What are Options? Options Trading Explained
Options: Trading Fundamentals and Applications
Options are a useful leverage tool for trading and hedging. As currently established by the Chicago Board of Options (CBOE), options are derivatives that give a holder the right to buy or sell a security at a specific price (called the Strike Price) before the option’s expiration date. Calls are the right to buy and Puts are the right to sell. Options in the US markets are traded for both underlying stocks listed on the NYSE, AMEX and NASDAQ as well as for indexes such as the S&P 500.
Positions are considered Open or Closed depending upon whether or not active options are still in a trader’s possession. One can open a position by either buying or writing an option, which is selling an option against a current position or either other options, underlying stock, or in some cases, as a “naked” position, which is the same as being short. Closing a position involves selling a long position to become flat or buying to cover a short position. One can be long or short on calls or puts, depending upon the direction the trader thinks that the market for the particular security will go.
Each option is ordinarily equivalent to 100 shares, so, for example, 10 options would equate to 1000 shares. The maturity date is usually the 3rd Friday of each month. However, depending upon demand, option series for a stock can run quarterly, bi-monthly, monthly, or even weekly if frequently traded. Long term maturities, called Leaps, allow one to buy an option that can go out for a year or possibly longer.
Option premiums are predicated upon Time Value, which is the amount of time left prior to expiration, and Intrinsic Value, which is the relative price of the underlying stock versus the Strike Price. Call options with strike prices below the underlying price and Put Options above the underlying price are considered “in the money” and have relative intrinsic value. At expiration, these options would usually be sold or exercised at the trader’s discretion. Conversely, calls with higher strike prices and puts with lower strike prices than the underlying security are considered “out of the money” and can expire worthless upon expiration.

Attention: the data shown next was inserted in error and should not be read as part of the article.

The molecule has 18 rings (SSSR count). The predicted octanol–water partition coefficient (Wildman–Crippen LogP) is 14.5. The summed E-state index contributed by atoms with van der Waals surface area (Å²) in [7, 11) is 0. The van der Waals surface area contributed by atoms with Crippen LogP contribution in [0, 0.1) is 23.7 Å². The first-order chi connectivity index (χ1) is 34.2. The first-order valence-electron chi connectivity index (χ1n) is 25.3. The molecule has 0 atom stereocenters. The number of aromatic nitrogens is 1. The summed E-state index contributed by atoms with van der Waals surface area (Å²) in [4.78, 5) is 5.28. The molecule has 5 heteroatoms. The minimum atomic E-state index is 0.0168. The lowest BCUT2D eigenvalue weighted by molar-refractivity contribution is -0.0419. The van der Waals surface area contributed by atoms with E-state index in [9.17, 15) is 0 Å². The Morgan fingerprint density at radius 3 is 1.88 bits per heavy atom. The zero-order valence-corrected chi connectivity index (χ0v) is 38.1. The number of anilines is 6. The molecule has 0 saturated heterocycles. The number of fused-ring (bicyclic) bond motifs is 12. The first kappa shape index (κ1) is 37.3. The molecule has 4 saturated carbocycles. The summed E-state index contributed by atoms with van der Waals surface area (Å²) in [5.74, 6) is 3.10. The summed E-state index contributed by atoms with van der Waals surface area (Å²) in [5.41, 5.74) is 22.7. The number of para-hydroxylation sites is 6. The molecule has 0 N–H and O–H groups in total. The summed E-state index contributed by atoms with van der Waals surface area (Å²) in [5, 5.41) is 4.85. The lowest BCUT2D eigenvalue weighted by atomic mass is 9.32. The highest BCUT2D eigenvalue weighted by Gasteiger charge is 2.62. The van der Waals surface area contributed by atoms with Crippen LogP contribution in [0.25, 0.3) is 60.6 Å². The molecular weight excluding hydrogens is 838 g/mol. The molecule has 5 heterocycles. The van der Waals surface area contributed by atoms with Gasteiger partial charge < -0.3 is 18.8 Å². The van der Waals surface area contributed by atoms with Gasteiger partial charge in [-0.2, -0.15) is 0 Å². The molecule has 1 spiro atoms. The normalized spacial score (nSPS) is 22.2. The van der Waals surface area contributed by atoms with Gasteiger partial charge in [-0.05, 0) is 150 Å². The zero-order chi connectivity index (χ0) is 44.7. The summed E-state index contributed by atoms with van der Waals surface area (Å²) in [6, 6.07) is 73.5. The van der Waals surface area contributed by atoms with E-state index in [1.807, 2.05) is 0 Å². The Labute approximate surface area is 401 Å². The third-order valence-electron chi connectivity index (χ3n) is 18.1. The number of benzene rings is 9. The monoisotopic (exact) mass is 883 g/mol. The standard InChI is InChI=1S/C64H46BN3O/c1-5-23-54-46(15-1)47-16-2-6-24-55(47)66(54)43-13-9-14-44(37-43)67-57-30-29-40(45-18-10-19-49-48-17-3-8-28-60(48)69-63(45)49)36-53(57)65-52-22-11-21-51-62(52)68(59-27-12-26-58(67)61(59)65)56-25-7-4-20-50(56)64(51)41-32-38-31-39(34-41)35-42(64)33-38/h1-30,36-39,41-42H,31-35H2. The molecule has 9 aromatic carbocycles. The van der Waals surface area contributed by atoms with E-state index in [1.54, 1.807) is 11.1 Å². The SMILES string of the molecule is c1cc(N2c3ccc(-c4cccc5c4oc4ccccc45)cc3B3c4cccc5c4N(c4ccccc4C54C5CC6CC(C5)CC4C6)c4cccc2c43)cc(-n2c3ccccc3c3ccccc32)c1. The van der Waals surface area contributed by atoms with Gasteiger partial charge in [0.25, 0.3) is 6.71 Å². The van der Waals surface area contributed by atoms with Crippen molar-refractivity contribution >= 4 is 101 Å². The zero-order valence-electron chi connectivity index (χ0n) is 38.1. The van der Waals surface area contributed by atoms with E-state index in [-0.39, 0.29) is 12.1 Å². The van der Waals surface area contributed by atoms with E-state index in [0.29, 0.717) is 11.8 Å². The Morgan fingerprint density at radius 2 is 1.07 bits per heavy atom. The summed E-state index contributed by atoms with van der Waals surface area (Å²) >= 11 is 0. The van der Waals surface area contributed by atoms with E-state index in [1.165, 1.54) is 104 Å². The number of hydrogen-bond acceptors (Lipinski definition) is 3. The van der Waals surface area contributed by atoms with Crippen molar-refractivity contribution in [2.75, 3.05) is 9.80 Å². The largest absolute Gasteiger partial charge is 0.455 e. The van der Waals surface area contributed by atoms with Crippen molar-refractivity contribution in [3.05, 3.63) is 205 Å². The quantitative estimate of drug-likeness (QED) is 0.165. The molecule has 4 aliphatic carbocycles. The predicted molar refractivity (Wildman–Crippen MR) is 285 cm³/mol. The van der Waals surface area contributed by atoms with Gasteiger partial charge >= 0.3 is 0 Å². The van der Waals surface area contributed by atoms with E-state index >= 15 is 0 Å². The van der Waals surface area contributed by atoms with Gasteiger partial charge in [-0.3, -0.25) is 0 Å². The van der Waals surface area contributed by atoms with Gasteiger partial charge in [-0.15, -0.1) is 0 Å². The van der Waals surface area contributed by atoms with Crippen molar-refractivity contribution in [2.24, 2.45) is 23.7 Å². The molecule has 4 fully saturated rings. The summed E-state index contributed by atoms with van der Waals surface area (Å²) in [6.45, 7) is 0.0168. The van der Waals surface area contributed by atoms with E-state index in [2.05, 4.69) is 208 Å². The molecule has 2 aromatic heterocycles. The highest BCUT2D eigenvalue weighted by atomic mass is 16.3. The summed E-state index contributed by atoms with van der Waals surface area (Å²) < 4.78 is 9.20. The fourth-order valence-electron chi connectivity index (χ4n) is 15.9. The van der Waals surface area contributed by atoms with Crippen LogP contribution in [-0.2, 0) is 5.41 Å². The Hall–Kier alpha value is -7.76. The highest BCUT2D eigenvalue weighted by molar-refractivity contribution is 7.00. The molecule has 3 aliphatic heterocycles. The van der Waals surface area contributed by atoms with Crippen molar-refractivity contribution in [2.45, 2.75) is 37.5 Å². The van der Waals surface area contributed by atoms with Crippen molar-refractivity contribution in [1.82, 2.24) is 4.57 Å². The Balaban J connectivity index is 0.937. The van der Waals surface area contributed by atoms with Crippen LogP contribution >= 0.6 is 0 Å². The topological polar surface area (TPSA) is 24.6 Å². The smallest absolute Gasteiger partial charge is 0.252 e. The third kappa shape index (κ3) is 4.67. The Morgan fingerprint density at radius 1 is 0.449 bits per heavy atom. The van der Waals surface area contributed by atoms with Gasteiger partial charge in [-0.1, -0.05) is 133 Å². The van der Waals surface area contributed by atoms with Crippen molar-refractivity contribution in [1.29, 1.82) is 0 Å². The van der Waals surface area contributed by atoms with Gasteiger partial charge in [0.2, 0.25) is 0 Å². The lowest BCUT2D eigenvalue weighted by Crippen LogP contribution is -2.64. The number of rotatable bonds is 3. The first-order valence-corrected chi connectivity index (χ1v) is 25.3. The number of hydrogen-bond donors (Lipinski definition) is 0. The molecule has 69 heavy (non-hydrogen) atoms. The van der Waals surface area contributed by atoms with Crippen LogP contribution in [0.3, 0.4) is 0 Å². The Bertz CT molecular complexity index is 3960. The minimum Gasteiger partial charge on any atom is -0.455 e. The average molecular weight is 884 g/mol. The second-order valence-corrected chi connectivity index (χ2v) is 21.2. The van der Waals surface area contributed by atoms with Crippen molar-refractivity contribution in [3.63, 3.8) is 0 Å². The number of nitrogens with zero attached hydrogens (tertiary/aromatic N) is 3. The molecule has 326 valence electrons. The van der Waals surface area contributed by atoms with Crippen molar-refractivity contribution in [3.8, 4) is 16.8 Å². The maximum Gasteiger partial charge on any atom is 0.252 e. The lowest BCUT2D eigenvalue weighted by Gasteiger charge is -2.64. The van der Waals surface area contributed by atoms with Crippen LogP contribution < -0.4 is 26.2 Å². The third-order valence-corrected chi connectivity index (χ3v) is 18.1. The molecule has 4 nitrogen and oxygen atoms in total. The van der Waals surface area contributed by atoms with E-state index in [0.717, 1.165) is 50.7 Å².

From a trading perspective, options allow a trader to leverage cash for larger equivalent positions relative to a stock. For example if someone is trading Apple (AAPL) and wanted to take advantage of a recent move that the stock made from 360 on August 22nd to 400 on September 16th , purchasing 100 shares would have equated to a cash outlay of $36,000. Comparatively, the cost of 1 AAPL September 370 call option in August might have been at 11.00, which would have been $1,100. If the trader wanted to speculate on 1000 shares, that would have cost $360,000, whereas 10 call options would cost $11,000.
Traders can also use options against long positions as a way to either lower a base cost and increase income or as a hedge against a market downturn. For example a trader is holding a position of 1000 shares of XYZ stock, which is now fairly stable and has a substantial paper profit. If the trader wants to gain extra premium and a lower base cost and does not think that XYZ will rise much in the next month, writing at the money or out of the money calls against the XYZ position will allow extra income to be derived. If the trader bets correctly and XYZ remains stable or drops by expiration, the calls will expire worthless and the process can be repeated. If XYZ rises, then the trader may wind up selling the stock at the strike price, hence locking in the profit.
Conversely, buying at or out of the money puts can be a cheap way to hedge a long position in case there is a fear that XYZ may drop unexpectedly. If XYZ fell 10 points but the trader was long at the money puts, the puts would gain equivalent value for each point that XYZ fell.